Conjuring as a Critique of Medical Racism in Charles Chesnutt's The Conjure Woman and Other Conjure Tales
Blansett, Bruce Collin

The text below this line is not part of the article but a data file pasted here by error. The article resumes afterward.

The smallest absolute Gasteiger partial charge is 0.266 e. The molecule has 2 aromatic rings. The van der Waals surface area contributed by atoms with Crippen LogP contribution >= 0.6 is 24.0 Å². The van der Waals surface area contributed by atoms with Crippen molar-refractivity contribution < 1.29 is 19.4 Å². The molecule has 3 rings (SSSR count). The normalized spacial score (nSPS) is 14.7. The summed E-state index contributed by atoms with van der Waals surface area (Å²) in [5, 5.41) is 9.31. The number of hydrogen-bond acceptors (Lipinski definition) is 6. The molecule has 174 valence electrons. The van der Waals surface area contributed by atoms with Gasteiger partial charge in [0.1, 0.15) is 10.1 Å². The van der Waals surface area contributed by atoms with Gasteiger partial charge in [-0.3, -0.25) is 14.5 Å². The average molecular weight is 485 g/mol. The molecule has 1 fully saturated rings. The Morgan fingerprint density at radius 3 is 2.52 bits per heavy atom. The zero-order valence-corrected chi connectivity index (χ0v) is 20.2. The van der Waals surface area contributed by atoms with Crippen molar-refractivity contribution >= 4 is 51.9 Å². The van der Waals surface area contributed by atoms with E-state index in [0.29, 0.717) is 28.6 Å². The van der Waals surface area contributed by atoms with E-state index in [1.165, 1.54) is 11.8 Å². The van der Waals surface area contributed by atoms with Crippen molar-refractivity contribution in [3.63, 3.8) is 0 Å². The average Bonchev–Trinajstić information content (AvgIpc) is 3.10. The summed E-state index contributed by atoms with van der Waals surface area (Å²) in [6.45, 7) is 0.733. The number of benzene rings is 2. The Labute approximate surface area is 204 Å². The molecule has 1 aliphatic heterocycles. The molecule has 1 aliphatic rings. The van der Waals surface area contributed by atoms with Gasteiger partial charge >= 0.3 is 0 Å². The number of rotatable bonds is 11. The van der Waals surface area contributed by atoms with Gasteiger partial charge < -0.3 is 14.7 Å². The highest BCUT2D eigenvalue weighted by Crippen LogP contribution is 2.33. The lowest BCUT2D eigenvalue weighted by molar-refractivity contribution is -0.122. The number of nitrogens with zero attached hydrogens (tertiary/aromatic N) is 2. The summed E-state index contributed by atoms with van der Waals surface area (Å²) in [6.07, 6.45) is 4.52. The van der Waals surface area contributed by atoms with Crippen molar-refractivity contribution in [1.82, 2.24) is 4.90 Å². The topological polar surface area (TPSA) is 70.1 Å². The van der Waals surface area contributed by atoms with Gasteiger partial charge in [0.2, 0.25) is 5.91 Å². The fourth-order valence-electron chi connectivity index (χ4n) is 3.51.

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Charles W. Chesnutt has long been regarded as one of the most influential African American writers of the 19th-century, and his works have been lauded for their skillful maneuvering of language, audience, and cultural forms. The The Conjure Woman and Other Conjure Tales has often been considered Chesnutt's most influential work and has attracted great interest from readers and scholars alike. Though Chesnutt scholarship often focuses on new ways of reading the works or the effectiveness of the author's subversive techniques, one focus that has been mostly overlooked is the work's ability to challenge racist medical dialogues prevalent throughout the 19th-century. This project uses a lens of conjuring, one of the most powerful and compelling forces in Chesnutt's work, to examine ways that The Conjure Woman and Other Conjure Tales can be read as a subversion of 19th-century medical doctrine.
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